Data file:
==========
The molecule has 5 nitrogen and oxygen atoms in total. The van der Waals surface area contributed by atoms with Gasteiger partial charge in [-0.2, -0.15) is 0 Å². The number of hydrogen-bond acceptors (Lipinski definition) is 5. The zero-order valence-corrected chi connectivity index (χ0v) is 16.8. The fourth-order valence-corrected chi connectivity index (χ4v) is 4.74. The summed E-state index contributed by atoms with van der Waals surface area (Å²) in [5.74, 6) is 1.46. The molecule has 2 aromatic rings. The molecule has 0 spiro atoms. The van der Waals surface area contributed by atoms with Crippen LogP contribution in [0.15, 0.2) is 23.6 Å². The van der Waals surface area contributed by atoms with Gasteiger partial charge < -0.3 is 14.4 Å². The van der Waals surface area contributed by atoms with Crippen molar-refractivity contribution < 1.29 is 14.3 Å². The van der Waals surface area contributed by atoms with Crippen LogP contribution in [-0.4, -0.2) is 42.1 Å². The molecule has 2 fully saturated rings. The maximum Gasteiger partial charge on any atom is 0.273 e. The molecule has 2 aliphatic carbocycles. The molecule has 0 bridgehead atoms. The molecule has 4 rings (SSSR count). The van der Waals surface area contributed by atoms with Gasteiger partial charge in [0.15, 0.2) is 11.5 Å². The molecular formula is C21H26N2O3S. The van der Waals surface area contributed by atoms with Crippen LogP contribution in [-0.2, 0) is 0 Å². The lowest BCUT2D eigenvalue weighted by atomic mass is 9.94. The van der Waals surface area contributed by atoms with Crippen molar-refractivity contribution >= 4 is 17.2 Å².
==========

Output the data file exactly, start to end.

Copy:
The molecule has 5 nitrogen and oxygen atoms in total. The van der Waals surface area contributed by atoms with Gasteiger partial charge in [-0.2, -0.15) is 0 Å². The number of hydrogen-bond acceptors (Lipinski definition) is 5. The zero-order valence-corrected chi connectivity index (χ0v) is 16.8. The fourth-order valence-corrected chi connectivity index (χ4v) is 4.74. The summed E-state index contributed by atoms with van der Waals surface area (Å²) in [5.74, 6) is 1.46. The molecule has 2 aromatic rings. The molecule has 0 spiro atoms. The van der Waals surface area contributed by atoms with Crippen LogP contribution in [0.15, 0.2) is 23.6 Å². The van der Waals surface area contributed by atoms with Gasteiger partial charge < -0.3 is 14.4 Å². The van der Waals surface area contributed by atoms with Crippen molar-refractivity contribution < 1.29 is 14.3 Å². The van der Waals surface area contributed by atoms with Crippen LogP contribution in [-0.4, -0.2) is 42.1 Å². The molecule has 2 fully saturated rings. The maximum Gasteiger partial charge on any atom is 0.273 e. The molecule has 2 aliphatic carbocycles. The molecule has 0 bridgehead atoms. The molecule has 4 rings (SSSR count). The van der Waals surface area contributed by atoms with Gasteiger partial charge in [0.15, 0.2) is 11.5 Å². The molecular formula is C21H26N2O3S. The van der Waals surface area contributed by atoms with Crippen LogP contribution in [-0.2, 0) is 0 Å². The lowest BCUT2D eigenvalue weighted by atomic mass is 9.94. The van der Waals surface area contributed by atoms with Crippen molar-refractivity contribution >= 4 is 17.2 Å².